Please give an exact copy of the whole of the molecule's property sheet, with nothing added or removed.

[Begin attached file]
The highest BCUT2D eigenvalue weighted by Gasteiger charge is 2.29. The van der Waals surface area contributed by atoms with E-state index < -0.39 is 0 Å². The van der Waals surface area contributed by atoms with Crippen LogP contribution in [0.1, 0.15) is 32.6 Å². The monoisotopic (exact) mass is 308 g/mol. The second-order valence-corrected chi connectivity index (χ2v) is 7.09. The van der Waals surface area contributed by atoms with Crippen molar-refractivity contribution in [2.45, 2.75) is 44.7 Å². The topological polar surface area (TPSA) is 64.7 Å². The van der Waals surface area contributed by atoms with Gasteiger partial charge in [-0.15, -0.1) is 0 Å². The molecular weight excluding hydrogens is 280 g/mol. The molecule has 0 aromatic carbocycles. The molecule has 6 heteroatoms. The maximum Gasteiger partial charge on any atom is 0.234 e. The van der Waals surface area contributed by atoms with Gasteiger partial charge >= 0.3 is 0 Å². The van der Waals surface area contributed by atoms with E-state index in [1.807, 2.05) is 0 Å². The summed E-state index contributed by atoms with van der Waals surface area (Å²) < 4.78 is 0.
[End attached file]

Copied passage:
The highest BCUT2D eigenvalue weighted by Gasteiger charge is 2.29. The van der Waals surface area contributed by atoms with E-state index < -0.39 is 0 Å². The van der Waals surface area contributed by atoms with Crippen LogP contribution in [0.1, 0.15) is 32.6 Å². The monoisotopic (exact) mass is 308 g/mol. The second-order valence-corrected chi connectivity index (χ2v) is 7.09. The van der Waals surface area contributed by atoms with Crippen molar-refractivity contribution in [2.45, 2.75) is 44.7 Å². The topological polar surface area (TPSA) is 64.7 Å². The van der Waals surface area contributed by atoms with Gasteiger partial charge in [-0.15, -0.1) is 0 Å². The molecular weight excluding hydrogens is 280 g/mol. The molecule has 0 aromatic carbocycles. The molecule has 6 heteroatoms. The maximum Gasteiger partial charge on any atom is 0.234 e. The van der Waals surface area contributed by atoms with Gasteiger partial charge >= 0.3 is 0 Å². The van der Waals surface area contributed by atoms with E-state index in [1.807, 2.05) is 0 Å². The summed E-state index contributed by atoms with van der Waals surface area (Å²) < 4.78 is 0.